Saying Thanks and Beyond: Is Saying Thank You Enough?
by Ralph Mosgrove
PageTurner, Press and Media


"Saying thank you is an opportunity to let someone know how much you really appreciated the person’s generosity and friendly act."

A retired pastor combines a paean to his departed wife with suggestions for various ways to show appreciation beyond the use of that common phrase, “Thank you.” He had been married for over 50 years when his wife fell and became disabled. She struggled to live as independent and as dedicated a life as possible, but her condition changed their lives radically. He began to notice strangers opening doors for her, and after considering these and other small but meaningful acts of kindness, he created this gentle guidebook to honor those who make special efforts to help and cheer others.

Mosgrove presents many examples of actions that embody the word “kindness”: noticing that an employee is struggling financially, a supervisor anonymously gives her some money, making her more cheerful and involved in her work; someone in a doctor’s waiting room offers to help with two small children so their mother can complete paperwork; a neighbor observes a couple living without electricity and asks if she can do anything for them. The author also examines the word “kindness”; doing kind deeds is a choice and can be rewarded by practical means like sending a note, making a phone call, or giving a little gift.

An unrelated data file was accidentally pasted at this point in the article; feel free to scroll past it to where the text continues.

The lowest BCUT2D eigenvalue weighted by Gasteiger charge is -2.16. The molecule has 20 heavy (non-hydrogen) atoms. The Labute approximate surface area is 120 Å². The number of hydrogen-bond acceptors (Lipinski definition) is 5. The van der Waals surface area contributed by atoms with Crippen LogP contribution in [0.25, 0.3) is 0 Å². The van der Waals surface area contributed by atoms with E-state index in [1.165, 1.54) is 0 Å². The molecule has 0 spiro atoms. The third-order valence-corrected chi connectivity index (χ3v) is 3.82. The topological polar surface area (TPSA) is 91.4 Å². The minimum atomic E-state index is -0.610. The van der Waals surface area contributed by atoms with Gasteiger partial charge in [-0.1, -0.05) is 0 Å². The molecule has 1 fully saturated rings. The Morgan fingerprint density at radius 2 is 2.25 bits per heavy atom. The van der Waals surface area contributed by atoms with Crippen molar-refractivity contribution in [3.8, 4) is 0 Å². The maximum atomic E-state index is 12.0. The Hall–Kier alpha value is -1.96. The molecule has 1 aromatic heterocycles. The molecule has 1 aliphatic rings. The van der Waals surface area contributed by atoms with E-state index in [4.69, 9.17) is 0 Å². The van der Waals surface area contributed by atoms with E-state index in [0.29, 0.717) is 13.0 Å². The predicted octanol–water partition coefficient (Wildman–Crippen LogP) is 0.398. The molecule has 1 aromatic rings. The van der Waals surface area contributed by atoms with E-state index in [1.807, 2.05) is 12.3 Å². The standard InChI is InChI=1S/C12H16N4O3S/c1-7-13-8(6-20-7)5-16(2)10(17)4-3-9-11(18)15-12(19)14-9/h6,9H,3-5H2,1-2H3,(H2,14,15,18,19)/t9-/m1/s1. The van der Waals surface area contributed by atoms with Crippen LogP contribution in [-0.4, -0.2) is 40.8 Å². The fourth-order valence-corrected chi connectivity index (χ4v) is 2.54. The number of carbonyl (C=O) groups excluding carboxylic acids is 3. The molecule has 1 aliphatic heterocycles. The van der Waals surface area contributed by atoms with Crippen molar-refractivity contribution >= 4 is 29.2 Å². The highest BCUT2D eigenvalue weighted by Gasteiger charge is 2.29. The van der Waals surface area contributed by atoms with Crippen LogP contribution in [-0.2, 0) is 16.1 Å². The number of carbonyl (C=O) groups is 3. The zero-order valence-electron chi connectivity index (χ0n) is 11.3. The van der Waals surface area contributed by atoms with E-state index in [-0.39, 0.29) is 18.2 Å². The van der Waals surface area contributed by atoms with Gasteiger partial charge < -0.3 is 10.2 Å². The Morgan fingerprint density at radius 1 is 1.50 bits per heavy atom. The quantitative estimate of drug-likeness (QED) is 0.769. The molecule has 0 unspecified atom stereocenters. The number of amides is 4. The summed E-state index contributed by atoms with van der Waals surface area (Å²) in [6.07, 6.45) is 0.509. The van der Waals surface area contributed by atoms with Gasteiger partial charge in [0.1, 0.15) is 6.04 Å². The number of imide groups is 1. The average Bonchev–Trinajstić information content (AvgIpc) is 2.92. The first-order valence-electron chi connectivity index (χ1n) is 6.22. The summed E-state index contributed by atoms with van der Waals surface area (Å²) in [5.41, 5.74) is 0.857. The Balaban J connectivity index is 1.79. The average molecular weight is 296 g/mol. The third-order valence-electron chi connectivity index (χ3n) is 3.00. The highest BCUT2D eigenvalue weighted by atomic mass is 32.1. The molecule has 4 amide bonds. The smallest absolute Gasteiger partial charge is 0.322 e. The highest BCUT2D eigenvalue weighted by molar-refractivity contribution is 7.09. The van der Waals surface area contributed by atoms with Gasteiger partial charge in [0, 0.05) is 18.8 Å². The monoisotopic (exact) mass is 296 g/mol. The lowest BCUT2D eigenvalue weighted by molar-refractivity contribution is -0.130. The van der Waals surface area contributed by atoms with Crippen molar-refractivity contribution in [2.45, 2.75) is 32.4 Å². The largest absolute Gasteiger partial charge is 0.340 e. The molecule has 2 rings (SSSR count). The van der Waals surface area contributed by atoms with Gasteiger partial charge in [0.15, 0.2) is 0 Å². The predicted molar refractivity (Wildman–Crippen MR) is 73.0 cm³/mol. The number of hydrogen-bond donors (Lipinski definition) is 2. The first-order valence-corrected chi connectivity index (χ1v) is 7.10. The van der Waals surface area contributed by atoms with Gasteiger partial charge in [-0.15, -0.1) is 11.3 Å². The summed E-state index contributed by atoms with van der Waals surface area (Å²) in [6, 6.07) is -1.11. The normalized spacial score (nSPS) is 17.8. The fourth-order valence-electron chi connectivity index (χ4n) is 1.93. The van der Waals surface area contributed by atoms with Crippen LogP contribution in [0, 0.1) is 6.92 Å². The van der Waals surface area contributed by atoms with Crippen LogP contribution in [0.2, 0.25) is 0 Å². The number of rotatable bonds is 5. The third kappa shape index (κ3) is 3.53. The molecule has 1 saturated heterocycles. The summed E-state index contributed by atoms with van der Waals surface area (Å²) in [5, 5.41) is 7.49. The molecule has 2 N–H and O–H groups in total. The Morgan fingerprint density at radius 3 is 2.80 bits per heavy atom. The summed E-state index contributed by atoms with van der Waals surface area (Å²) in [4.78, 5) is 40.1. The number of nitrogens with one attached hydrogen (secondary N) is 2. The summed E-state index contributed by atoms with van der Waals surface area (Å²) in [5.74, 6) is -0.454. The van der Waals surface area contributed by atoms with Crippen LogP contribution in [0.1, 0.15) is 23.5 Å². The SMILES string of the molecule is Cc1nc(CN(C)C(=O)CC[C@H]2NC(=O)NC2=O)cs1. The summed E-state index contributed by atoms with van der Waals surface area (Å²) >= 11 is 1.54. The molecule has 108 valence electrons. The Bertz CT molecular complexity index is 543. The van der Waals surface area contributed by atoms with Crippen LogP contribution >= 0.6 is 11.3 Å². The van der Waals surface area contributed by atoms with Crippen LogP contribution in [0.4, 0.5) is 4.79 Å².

Mosgrove clearly recognizes that some people are moved by seeing others less able than themselves and reach out to assist them. Like the ripple effect in a pond, a simple helpful action that amplifies or goes beyond mere words can generate a sense of gratitude that will spread to others. With these convincing, thought-provoking examples, Mosgrove shares his sense that meekness is not weakness, that a disarming remark can offer comfort, and a smiling face is a gift in itself. This short volume can serve as an inspiration to be shared with others in everyday life or within a study group.

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